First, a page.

Holmes Miller embraces flexible working model
Holmes Miller, a Glasgow-based architectural firm, has officially transitioned to a nine-day fortnight after a successful trial period. The employee-driven decision aims to boost project collaboration, foster a positive office culture, and enhance work-life balance.
The 72-hour working fortnight, implemented at the start of January, involves a slight reduction in contracted hours without any loss of pay. A three-month trial phase preceded the formal adoption, ensuring no negative impact on project delivery or client services and gauging employee satisfaction.
Callum Houston, Managing Director at Holmes Miller, highlighted the goal of creating an inclusive and balanced work environment. The nine-day fortnight won the staff vote among various flexible working options.
“Our main aim with this change was to create an inclusive, welcoming, balanced work environment that maintains the wellbeing and job satisfaction of our high-calibre team. After considering several different flexible working pattern options, we took them to a staff vote, and the overwhelming winner was a nine-day fortnight.”
Benefits of the nine-day fortnight
The new working model offers several benefits for the staff and the firm. In addition to providing every tenth day off, the new working model incorporates core working hours, flexible start and finish times, off-peak travel advantages, and support for childcare responsibilities. Hybrid working credits allow occasional remote work.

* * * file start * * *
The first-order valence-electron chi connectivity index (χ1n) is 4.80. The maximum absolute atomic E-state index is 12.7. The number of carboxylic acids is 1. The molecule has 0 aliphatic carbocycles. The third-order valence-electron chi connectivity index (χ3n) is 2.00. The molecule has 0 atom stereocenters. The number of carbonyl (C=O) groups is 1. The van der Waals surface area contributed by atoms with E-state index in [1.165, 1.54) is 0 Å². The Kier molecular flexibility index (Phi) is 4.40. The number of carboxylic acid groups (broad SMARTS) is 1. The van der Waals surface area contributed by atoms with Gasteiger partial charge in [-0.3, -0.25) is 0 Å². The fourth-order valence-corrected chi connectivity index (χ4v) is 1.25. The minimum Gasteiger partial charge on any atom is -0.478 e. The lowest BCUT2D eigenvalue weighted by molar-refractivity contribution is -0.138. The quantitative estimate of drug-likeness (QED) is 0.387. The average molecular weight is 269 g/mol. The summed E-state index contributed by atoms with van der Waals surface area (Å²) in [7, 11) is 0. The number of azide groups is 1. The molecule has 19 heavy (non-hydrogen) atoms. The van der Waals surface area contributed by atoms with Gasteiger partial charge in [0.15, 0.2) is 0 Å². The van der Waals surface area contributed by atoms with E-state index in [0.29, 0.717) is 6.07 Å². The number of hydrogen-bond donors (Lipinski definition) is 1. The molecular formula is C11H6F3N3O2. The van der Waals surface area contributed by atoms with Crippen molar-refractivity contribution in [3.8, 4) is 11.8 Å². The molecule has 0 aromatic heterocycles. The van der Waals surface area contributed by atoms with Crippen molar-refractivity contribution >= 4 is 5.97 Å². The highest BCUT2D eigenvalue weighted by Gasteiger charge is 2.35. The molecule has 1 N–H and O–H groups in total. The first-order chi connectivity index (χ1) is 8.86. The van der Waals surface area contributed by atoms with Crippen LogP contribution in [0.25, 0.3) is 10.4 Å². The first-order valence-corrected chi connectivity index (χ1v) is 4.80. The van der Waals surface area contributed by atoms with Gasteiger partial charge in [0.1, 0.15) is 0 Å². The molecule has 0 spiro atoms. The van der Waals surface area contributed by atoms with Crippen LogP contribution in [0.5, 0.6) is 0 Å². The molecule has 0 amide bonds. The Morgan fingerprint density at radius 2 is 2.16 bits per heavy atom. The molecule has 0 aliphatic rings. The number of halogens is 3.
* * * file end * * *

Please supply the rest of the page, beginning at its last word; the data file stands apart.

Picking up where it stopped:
Shazil Saleem, architectural assistant at Holmes Miller, shared the positive impact, stating, “Since the nine-day fortnight was introduced, I’ve been able to attend Friday prayers, learn new skills outside of work, attend appointments that don’t disrupt or take time out of my working hours and achieve an overall better work-life balance.”
Rachel George, another architectural assistant, emphasised improved rest and productivity: “I’ve been able to get more rest, which has positively affected my productivity during the week. It’s also allowed me to reconnect with old hobbies.”
A trendsetter in the industry
Holmes Miller is one of the first architectural firms in Scotland to adopt the nine-day fortnight, setting a trend for the industry. The firm, which has offices in London and China, is known for its innovative and award-winning projects, such as the Scottish National Blood Transfusion Service headquarters, the Glasgow Women’s Library, and the Glasgow School of Art.
The firm is also involved in several major regeneration schemes in Glasgow, such as the Candleriggs Quarter, the Collegelands development, and the Glasgow City Innovation District. These projects aim to stitch the city together and create vibrant and sustainable communities.
Houston acknowledged the importance of collaborative work in a creative business. They noted that while hybrid working is prevalent post-pandemic, it may not deliver the best outcomes for staff and clients. The innovative approach prioritises health and wellbeing while maintaining optimal business performance.
“While hybrid working has become the post-pandemic norm, we felt the arrangement of our staff splitting their time between office and home wasn’t delivering the best outcome either for them or our clients. As a creative business, it’s important our staff can work collaboratively.”